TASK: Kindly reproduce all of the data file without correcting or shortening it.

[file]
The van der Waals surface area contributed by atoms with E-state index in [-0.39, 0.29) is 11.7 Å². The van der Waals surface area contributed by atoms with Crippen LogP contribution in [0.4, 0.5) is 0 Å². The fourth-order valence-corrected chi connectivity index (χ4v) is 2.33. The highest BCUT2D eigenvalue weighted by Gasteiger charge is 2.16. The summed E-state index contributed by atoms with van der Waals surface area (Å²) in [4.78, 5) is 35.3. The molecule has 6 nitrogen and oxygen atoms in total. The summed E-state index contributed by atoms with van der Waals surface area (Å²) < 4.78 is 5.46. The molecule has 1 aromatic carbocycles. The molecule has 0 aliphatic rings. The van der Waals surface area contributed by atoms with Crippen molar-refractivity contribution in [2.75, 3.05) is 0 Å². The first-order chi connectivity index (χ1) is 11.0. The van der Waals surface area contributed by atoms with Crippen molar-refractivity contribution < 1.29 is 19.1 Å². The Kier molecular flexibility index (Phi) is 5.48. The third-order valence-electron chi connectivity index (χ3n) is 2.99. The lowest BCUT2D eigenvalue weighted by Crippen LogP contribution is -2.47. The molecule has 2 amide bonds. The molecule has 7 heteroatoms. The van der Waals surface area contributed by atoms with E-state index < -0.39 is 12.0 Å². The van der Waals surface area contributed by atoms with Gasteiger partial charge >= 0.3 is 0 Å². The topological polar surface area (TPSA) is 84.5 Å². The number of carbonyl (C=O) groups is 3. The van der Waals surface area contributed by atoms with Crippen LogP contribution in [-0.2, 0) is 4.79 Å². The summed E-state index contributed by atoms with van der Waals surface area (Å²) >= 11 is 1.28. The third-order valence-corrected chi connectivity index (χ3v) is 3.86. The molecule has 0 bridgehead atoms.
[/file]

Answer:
The van der Waals surface area contributed by atoms with E-state index in [-0.39, 0.29) is 11.7 Å². The van der Waals surface area contributed by atoms with Crippen LogP contribution in [0.4, 0.5) is 0 Å². The fourth-order valence-corrected chi connectivity index (χ4v) is 2.33. The highest BCUT2D eigenvalue weighted by Gasteiger charge is 2.16. The summed E-state index contributed by atoms with van der Waals surface area (Å²) in [4.78, 5) is 35.3. The molecule has 6 nitrogen and oxygen atoms in total. The summed E-state index contributed by atoms with van der Waals surface area (Å²) < 4.78 is 5.46. The molecule has 1 aromatic carbocycles. The molecule has 0 aliphatic rings. The van der Waals surface area contributed by atoms with Crippen molar-refractivity contribution in [2.75, 3.05) is 0 Å². The first-order chi connectivity index (χ1) is 11.0. The van der Waals surface area contributed by atoms with Crippen molar-refractivity contribution < 1.29 is 19.1 Å². The Kier molecular flexibility index (Phi) is 5.48. The third-order valence-electron chi connectivity index (χ3n) is 2.99. The lowest BCUT2D eigenvalue weighted by Crippen LogP contribution is -2.47. The molecule has 2 amide bonds. The molecule has 7 heteroatoms. The van der Waals surface area contributed by atoms with E-state index < -0.39 is 12.0 Å². The van der Waals surface area contributed by atoms with Gasteiger partial charge >= 0.3 is 0 Å². The topological polar surface area (TPSA) is 84.5 Å². The number of carbonyl (C=O) groups is 3. The van der Waals surface area contributed by atoms with Crippen LogP contribution in [-0.2, 0) is 4.79 Å². The summed E-state index contributed by atoms with van der Waals surface area (Å²) >= 11 is 1.28. The third-order valence-corrected chi connectivity index (χ3v) is 3.86. The molecule has 0 bridgehead atoms.